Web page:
The social media community is a lot like a real-world neighborhood where people ask their friends for referrals to a hair stylist or mechanic or roofer. But businesses can use social media platforms like Facebook and Instagram proactively to market products and services in dynamic, interactive ways to the people who want them.
In that sense, social media is more potent than a website where people can learn about a business but can’t interact with the owners or other customers. Websites are a lot like online brochures, and they’re just as static. And few people see them if they don’t know what to look for or if the business doesn’t rank high on search engines.
Established social media platforms allow the types of engagement that animate social media marketing. They let businesses start a conversation with a prospective customer that could lead to a sale.
Marketing begins when a business identifies the target market and plans how to reach the people who populate it. Social media marketing accentuates the “social” part of that relationship.
Unlike other types of business marketing, however, social media isn’t the place to come on strong with a sales pitch; most people don’t check Facebook or LinkedIn accounts because they’re starved for commercial advertising. People visit social media sites to converse and connect, just as they mingle at networking events to meet potential clients, collaborators or mentors.
So a business’s social media face has to be friendly and genuine. And it has to be consistent. If a business launches a Facebook page but the most recent post is five years old, customers will assume the business is defunct, doesn’t care about nurturing its social media audience or doesn’t know how to use this powerful outreach tool.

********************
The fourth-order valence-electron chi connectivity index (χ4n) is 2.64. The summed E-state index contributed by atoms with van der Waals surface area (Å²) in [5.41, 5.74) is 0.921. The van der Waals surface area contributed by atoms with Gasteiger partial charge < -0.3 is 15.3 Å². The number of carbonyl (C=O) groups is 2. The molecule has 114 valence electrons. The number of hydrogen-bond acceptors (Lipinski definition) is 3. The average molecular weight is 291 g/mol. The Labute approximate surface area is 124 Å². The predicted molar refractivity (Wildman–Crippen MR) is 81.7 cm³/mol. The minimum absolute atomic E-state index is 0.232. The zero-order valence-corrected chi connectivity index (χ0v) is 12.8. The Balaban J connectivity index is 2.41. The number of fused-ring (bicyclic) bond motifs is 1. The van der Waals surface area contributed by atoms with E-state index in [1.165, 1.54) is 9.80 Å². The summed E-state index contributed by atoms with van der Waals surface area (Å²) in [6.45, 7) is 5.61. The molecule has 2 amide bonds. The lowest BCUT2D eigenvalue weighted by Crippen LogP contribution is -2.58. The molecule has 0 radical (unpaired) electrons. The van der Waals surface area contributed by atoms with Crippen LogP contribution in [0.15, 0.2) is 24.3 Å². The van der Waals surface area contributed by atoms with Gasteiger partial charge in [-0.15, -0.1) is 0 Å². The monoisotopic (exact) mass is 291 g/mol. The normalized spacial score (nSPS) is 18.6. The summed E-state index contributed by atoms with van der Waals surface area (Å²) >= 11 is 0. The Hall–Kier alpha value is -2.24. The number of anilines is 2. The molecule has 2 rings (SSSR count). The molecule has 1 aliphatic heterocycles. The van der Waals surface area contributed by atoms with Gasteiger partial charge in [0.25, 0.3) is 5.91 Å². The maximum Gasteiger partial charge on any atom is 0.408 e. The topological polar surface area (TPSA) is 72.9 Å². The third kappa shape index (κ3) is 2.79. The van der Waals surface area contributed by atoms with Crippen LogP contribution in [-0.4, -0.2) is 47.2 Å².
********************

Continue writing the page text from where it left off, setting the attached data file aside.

Fortunately, a business can reboot its social media marketing at any time. If it has too many profiles to keep up with them all, it can downsize to a manageable number – striving for quality over quantity. If the business hasn’t identified its audience, it can get clarity, decide what to say to followers, and plan how to stay in touch.
For example, a coffee shop can use Facebook to share stories about special events it is having or invite people to observe its unique brewing process. A nonprofit can use LinkedIn to invite other businesses to cosponsor a local event or create a strategic partnership. A photographer can share images on Instagram and link followers to her online store.
The nonprofit WESST is sponsoring a workshop called Social Media Marketing with Facebook and Instagram to help business owners launch or upgrade their online profile. The eight-week workshop, which uses Facebook-led curriculum that was highlighted in the Facebook Community Boost event held in 2017 in Albuquerque, meets from noon to 2 p.m. one day a week starting Thursday. The event will be held live at the WESST Enterprise Center on Broadway Blvd in Albuquerque and simulcast to other WESST offices, including Rio Rancho and Roswell.
Workshop participants will learn how to use these two popular platforms to create pages that showcase the business and attract customer traffic, and they’ll learn how to create ad campaigns that support these social media pages. Visit https://www.wesst.org/training/ for more information.
Finance New Mexico connects individuals and businesses with skills and funding resources for their business or idea. To learn more, go to www.FinanceNewMexico.org. Nikole Stanfield, who manages social media for the Finance New Mexico project, can be reached on Facebook at @FinanceNewMexico or @WebCopySpecialist.